Our Disaster Recovery “Fire Drill”

Last Friday our practice had an opportunity to practice our disaster recovery protocol.  This was actually good news; we are replacing our 6 year old servers with virtual servers and a storage area network (SAN).  The implementation plan required more down time than a weekend would provide so we added a Friday to it.

Unlike a real disaster we had the opportunity to prepare immediately before, knowing exactly when the system was going down.  We printed our clinic schedules and printed the clinic note from the last visit for patients who had appointments.  We did not cancel appointments or reduce the number of patients seen.  For appointments requiring other documentation (i.e., pathology reports for post-surgery visits) we printed those.  We also printed a generous number of our most common handouts and got our paper prescription pads ready.

The day was free of major problems and the staff performed very well.  The experience was very interesting:

  1. My description above is a little too rosy.  We ended up searching for some documents at the last minute.  We ran behind schedule and there was a mild degree of disorganization throughout the day.
  2. Patients were very understanding about the delay and about our EMR being down.  Everyone understands that computers go down and I was thankful to see that our patients remembered that.  In some cases I had to ask patients to refresh my memory regarding prior visits since I didn’t have the entire chart available.  No one seemed to mind.
  3. I was still able to use my PC and Dragon Speech. Dragon runs locally on my desktop.  I dictated notes in Notepad and saved a separate note for each patient.  On Monday, my assistant will create Friday’s chart notes in the EMR, enter their data (vital signs etc.) and route the notes to my desktop.  Then I will copy / paste my notes into the EMR chart.
  4. Dictating unstructured chart notes into my PC was refreshing.  It was also an impressive reminder of how much garbage CPT forces us to add to our notes.  Even for complicated, new patients I was able to record everything relevant in less than two-thirds of a page.  Adding the CPT-required material almost doubles the size of the note without adding any relevant, useful data.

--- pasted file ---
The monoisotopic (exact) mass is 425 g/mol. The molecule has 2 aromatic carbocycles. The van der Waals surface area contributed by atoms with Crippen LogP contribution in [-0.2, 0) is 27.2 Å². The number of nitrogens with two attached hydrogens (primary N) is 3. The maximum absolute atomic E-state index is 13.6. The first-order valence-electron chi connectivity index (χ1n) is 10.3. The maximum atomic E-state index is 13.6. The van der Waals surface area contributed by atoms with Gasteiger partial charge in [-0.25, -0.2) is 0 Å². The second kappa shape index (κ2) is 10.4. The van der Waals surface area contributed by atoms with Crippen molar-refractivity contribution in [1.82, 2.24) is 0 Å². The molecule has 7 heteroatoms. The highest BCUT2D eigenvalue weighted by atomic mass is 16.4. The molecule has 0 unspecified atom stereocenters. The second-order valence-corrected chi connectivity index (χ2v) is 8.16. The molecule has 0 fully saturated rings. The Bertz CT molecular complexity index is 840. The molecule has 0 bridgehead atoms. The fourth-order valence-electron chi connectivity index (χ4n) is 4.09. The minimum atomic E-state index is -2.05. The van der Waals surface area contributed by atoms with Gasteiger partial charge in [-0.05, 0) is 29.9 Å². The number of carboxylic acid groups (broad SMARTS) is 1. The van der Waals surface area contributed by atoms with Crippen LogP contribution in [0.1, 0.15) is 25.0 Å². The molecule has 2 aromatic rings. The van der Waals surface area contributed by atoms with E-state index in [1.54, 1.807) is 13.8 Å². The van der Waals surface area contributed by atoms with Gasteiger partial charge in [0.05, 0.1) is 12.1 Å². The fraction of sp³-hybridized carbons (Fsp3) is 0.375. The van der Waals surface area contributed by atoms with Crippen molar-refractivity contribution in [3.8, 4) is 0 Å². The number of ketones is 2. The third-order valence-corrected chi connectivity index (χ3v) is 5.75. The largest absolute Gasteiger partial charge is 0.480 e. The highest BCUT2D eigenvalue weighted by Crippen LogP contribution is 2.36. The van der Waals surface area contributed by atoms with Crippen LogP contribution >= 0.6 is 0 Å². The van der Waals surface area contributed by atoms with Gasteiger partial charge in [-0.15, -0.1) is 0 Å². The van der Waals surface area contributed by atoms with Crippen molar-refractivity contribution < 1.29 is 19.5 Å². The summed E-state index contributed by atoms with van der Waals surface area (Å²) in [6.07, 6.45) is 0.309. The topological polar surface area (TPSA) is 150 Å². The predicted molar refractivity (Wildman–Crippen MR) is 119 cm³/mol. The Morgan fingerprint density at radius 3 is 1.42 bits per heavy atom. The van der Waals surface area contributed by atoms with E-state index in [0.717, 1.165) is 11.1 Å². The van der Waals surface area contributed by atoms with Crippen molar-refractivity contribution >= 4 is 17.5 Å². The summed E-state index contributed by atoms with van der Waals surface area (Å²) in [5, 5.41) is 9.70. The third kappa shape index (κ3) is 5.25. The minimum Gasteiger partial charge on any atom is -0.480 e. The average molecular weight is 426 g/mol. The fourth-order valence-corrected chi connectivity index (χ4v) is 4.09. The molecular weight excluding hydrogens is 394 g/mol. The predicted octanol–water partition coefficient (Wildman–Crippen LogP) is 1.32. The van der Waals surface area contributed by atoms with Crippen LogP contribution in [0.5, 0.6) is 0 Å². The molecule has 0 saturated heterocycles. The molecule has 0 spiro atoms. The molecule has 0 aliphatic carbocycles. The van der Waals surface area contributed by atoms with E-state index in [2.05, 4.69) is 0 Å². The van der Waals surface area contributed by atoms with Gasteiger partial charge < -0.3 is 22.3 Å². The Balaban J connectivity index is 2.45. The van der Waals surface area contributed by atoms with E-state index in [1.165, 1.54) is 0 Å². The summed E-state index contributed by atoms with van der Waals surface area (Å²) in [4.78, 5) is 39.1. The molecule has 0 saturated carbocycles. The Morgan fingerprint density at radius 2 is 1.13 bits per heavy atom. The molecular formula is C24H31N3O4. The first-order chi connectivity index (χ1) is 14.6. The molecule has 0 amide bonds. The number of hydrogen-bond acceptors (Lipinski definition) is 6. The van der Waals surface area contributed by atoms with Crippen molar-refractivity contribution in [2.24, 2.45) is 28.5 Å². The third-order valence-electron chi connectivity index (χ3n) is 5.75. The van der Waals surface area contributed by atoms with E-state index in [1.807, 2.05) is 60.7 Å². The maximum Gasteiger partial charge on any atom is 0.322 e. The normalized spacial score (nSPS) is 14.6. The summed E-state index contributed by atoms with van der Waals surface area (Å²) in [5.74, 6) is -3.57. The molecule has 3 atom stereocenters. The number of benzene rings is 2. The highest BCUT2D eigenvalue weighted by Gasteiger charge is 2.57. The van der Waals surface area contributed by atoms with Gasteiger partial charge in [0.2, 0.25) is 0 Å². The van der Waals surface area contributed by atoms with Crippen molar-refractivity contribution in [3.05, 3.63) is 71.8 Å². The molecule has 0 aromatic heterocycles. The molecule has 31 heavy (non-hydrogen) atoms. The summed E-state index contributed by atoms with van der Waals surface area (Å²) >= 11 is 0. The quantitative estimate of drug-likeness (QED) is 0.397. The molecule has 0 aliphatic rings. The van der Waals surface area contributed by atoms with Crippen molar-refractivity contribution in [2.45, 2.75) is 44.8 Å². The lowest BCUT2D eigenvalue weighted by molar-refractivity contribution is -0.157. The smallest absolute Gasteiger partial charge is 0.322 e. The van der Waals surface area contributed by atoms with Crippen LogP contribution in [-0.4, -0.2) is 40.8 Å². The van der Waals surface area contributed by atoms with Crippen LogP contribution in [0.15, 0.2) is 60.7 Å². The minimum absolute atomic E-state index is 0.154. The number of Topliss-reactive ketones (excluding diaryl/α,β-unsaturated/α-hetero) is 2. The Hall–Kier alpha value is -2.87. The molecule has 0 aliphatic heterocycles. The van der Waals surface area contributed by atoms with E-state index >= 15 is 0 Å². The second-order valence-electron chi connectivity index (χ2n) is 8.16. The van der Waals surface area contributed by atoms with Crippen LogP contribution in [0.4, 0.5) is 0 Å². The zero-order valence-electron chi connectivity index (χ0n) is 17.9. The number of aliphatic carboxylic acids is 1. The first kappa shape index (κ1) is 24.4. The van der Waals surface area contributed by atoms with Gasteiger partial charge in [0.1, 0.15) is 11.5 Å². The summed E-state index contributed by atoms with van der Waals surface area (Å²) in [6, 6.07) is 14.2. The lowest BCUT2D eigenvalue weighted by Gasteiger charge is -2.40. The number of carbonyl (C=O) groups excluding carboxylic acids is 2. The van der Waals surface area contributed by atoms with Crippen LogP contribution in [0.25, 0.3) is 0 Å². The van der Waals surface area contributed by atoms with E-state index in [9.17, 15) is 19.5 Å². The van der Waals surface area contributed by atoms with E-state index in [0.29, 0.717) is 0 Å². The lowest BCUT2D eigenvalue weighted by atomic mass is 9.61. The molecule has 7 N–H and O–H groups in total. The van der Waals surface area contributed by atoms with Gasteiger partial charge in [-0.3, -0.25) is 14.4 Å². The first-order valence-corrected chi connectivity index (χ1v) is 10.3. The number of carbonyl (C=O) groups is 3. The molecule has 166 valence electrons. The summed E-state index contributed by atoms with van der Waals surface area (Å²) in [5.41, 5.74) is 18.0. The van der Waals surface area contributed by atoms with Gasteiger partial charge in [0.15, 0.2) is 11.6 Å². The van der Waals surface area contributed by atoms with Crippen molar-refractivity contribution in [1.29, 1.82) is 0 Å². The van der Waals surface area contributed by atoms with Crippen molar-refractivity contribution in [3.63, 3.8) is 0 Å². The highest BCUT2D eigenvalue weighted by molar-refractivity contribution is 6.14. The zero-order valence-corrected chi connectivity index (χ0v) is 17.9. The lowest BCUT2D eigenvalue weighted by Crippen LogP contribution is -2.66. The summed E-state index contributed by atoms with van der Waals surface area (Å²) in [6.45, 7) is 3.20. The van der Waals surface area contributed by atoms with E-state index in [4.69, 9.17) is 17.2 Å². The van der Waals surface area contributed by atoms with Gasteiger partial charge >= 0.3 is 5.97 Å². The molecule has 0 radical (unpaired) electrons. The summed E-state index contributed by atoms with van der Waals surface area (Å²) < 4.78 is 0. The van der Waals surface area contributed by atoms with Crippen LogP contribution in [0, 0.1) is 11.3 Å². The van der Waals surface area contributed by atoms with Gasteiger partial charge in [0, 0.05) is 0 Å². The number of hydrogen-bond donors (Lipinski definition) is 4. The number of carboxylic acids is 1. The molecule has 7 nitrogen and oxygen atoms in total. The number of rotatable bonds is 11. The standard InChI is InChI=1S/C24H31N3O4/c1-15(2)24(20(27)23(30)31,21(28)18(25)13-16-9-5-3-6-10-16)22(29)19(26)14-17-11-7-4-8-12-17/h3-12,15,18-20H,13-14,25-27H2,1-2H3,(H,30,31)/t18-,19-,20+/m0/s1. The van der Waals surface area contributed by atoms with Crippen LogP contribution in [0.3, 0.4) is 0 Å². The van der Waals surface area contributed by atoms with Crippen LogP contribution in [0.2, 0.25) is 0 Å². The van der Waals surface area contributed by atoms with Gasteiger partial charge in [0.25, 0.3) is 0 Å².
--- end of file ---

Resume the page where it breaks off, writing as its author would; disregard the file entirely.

5. With the system down the front office could focus on patient service without having to obsess over data entry.
  6. With all the extra paper floating around the back office was a mess.  I can’t imagine going back to paper charts.
  7. We were still compromised operationally when we had a patient who needed to schedule surgery.  Without the EMR workflow engine we could not print customized surgical packets.  Handwriting surgical consents is not acceptable.  We will have to catch up on this workflow next week.

Take home lessons:

We need to improve our disaster readiness, but at the moment our readiness is not too bad.  Our new SAN is configured to perform incremental backups every night and full backups every weekend.  The virtual servers and SAN will allow us to redirect workload in the event of a server or hard drive failure.  For a network failure we can follow the protocol we just rehearsed, but we should take the time to update our hard copies of handouts and surgical consents.  This is interesting because on more than one occasion we have had IT vendors try to push their way in to our practice using our presumed lack of disaster readiness as their excuse.

Once our new servers and SAN are settled in I may look into an automated method of copying appointment schedules and recent chart notes for patients with appointments to a local PC in each office rather than wasting all that time and paper every day.

I understand that all that front office data entry is a necessary evil.  But I never realized how much it distracts the front office from tending to patients.  I am going to double my efforts to make it attractive for patients to enter their own data online in advance of the visit – or at least have them use the patient portal to enter their own data in the waiting room.  As much as we have tried so far, our patient portal still has not caught on with our patients in the waiting room, and there has been only moderate use from home.  I don’t think our web portal is good enough yet.

About the author

Dr. Michael Koriwchak

Dr. Michael Koriwchak